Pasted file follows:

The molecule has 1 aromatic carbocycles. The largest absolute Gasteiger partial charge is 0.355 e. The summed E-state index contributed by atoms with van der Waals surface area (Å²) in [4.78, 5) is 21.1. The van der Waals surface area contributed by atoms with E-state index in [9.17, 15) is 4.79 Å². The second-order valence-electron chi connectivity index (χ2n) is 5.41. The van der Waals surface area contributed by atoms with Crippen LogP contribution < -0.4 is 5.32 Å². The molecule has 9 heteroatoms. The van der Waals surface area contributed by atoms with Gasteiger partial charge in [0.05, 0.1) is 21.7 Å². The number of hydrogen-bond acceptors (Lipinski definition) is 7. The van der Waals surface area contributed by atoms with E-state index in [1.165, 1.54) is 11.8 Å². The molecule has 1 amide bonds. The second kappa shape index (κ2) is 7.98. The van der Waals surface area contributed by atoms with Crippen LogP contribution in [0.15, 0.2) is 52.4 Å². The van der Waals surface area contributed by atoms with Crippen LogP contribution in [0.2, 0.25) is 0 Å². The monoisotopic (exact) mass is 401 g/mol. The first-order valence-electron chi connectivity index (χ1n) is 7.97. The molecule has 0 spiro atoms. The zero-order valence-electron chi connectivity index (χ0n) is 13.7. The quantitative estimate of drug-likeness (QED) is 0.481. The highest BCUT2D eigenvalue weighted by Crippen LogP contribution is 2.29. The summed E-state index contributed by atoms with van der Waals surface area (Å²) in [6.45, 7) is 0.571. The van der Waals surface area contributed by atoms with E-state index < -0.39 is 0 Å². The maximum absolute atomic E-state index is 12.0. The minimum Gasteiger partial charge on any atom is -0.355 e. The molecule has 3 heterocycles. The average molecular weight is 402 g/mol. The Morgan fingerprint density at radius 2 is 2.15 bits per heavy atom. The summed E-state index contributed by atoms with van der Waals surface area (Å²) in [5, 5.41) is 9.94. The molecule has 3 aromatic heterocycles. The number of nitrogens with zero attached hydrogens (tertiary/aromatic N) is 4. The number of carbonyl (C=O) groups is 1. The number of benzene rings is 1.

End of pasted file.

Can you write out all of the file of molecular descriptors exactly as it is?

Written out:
The molecule has 1 aromatic carbocycles. The largest absolute Gasteiger partial charge is 0.355 e. The summed E-state index contributed by atoms with van der Waals surface area (Å²) in [4.78, 5) is 21.1. The van der Waals surface area contributed by atoms with E-state index in [9.17, 15) is 4.79 Å². The second-order valence-electron chi connectivity index (χ2n) is 5.41. The van der Waals surface area contributed by atoms with Crippen LogP contribution < -0.4 is 5.32 Å². The molecule has 9 heteroatoms. The van der Waals surface area contributed by atoms with Gasteiger partial charge in [0.05, 0.1) is 21.7 Å². The number of hydrogen-bond acceptors (Lipinski definition) is 7. The van der Waals surface area contributed by atoms with E-state index in [1.165, 1.54) is 11.8 Å². The molecule has 1 amide bonds. The second kappa shape index (κ2) is 7.98. The van der Waals surface area contributed by atoms with Crippen LogP contribution in [0.15, 0.2) is 52.4 Å². The van der Waals surface area contributed by atoms with Crippen LogP contribution in [0.2, 0.25) is 0 Å². The monoisotopic (exact) mass is 401 g/mol. The first-order valence-electron chi connectivity index (χ1n) is 7.97. The molecule has 0 spiro atoms. The zero-order valence-electron chi connectivity index (χ0n) is 13.7. The quantitative estimate of drug-likeness (QED) is 0.481. The highest BCUT2D eigenvalue weighted by Crippen LogP contribution is 2.29. The summed E-state index contributed by atoms with van der Waals surface area (Å²) in [6.45, 7) is 0.571. The van der Waals surface area contributed by atoms with E-state index < -0.39 is 0 Å². The maximum absolute atomic E-state index is 12.0. The minimum Gasteiger partial charge on any atom is -0.355 e. The molecule has 3 heterocycles. The average molecular weight is 402 g/mol. The Morgan fingerprint density at radius 2 is 2.15 bits per heavy atom. The summed E-state index contributed by atoms with van der Waals surface area (Å²) in [5, 5.41) is 9.94. The molecule has 3 aromatic heterocycles. The number of nitrogens with zero attached hydrogens (tertiary/aromatic N) is 4. The number of carbonyl (C=O) groups is 1. The number of benzene rings is 1.